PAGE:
In a hearing Tuesday, Maryland Sen. Ben Cardin, the ranking Democrat on the Senate Foreign Relations Committee, blasted Tillerson, pointing to reports of an exodus of senior diplomats from the Foreign Service. He also slammed Tillerson for being slow or simply unwilling to answer lawmakers’ questions about what is happening to America’s diplomatic ranks.
Corker said he agreed with “many” of Cardin’s criticisms and mentioned the “unsatisfactory” meeting between Senate and Tillerson aides.
“I don’t think they’re anywhere close to having a plan to present relative to the reforms they want to make there,” Corker said. “And I do think that we need to be much more focused on holding them accountable.”
Sens. Jeanne Shaheen (D-N.H.) and John McCain (R-Ariz.) also weighed in Wednesday with a letter to Tillerson that urged him to lift limits on hiring and promotions and to consult more with lawmakers about his plans. “While we support reasonable steps to improve the efficiency of the State Department, such efforts must be fully transparent, with the objective of enhancing, not diminishing, American diplomacy,” the senators wrote.
Other lawmakers and staffers have also urged more consultation with Congress because it’s possible that some of the changes Tillerson wants to make will require legislation.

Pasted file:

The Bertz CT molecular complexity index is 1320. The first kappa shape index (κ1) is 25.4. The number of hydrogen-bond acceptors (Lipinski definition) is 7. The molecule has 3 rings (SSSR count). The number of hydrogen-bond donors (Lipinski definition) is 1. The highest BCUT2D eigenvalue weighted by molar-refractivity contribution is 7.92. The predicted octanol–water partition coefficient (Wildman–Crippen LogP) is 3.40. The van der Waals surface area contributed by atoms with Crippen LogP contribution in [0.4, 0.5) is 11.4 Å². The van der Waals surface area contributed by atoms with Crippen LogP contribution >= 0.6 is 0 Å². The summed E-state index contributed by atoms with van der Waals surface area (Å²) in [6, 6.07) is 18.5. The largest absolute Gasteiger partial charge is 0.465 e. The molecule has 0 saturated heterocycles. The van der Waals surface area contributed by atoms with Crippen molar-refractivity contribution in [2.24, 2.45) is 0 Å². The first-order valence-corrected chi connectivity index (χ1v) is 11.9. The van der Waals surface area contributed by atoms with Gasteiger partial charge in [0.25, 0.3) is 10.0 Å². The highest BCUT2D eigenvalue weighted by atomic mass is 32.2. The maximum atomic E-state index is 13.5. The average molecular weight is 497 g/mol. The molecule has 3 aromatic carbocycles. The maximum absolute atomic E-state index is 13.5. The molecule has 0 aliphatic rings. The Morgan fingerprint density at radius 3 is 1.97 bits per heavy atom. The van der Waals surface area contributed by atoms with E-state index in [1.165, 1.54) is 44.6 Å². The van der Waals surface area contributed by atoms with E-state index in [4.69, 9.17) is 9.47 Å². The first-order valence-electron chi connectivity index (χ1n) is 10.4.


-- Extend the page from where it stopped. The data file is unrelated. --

Corker, a relatively moderate, pragmatic Republican, was once one of the most prominent voices in the GOP to support Trump, and was in the running to be secretary of state.
But in recent months, Trump and Corker’s relationship has derailed over differences on the Iran nuclear deal, taxes and other matters. Corker has questioned Trump’s mental fitness for the Oval Office, saying the president needs “adult daycare” and warning that the Republican commander-in-chief could lead the United States into World War III.
Tillerson’s relationship with Trump has also encountered turbulence. The secretary of state reportedly called the president a “moron,” a claim he hasn’t denied. But, while engaged on major foreign policy issues ranging from how to deal with North Korea’s nuclear program to preventing a genocide in Myanmar, Tillerson has appeared most happy when discussing his desire to restructure the State Department.
“The most important thing I can do is to enable this organization to be more effective, more efficient and for all of you to take greater satisfaction in what you do day in and day out,” Tillerson told a group of U.S. diplomats in September.
As chairman of the Senate Foreign Relations Committee, Corker can make Tillerson’s life even more difficult than it is now. He could schedule more public hearings to demand details on Tillerson’s plans for State. He could also promote legislation that restricts what changes Tillerson can make, a move toward greater micromanagement of the department by Congress.